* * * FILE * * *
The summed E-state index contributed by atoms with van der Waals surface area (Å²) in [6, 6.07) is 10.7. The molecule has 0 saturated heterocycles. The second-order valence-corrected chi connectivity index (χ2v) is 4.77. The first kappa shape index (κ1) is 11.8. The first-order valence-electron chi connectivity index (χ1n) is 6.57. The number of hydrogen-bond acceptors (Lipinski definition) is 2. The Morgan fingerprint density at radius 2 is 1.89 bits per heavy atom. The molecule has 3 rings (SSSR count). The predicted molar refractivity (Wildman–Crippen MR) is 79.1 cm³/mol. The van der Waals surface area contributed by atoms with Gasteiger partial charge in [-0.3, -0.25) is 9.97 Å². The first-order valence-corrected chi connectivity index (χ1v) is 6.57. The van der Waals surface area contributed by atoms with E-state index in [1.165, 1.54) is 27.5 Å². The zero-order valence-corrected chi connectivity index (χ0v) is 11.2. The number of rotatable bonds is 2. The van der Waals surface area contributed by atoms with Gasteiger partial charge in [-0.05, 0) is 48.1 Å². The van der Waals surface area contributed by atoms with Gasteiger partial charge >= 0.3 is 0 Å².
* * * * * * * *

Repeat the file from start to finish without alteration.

The summed E-state index contributed by atoms with van der Waals surface area (Å²) in [6, 6.07) is 10.7. The molecule has 0 saturated heterocycles. The second-order valence-corrected chi connectivity index (χ2v) is 4.77. The first kappa shape index (κ1) is 11.8. The first-order valence-electron chi connectivity index (χ1n) is 6.57. The number of hydrogen-bond acceptors (Lipinski definition) is 2. The Morgan fingerprint density at radius 2 is 1.89 bits per heavy atom. The molecule has 3 rings (SSSR count). The predicted molar refractivity (Wildman–Crippen MR) is 79.1 cm³/mol. The van der Waals surface area contributed by atoms with Gasteiger partial charge in [-0.3, -0.25) is 9.97 Å². The first-order valence-corrected chi connectivity index (χ1v) is 6.57. The van der Waals surface area contributed by atoms with E-state index in [1.165, 1.54) is 27.5 Å². The zero-order valence-corrected chi connectivity index (χ0v) is 11.2. The number of rotatable bonds is 2. The van der Waals surface area contributed by atoms with Gasteiger partial charge in [-0.05, 0) is 48.1 Å². The van der Waals surface area contributed by atoms with Gasteiger partial charge >= 0.3 is 0 Å².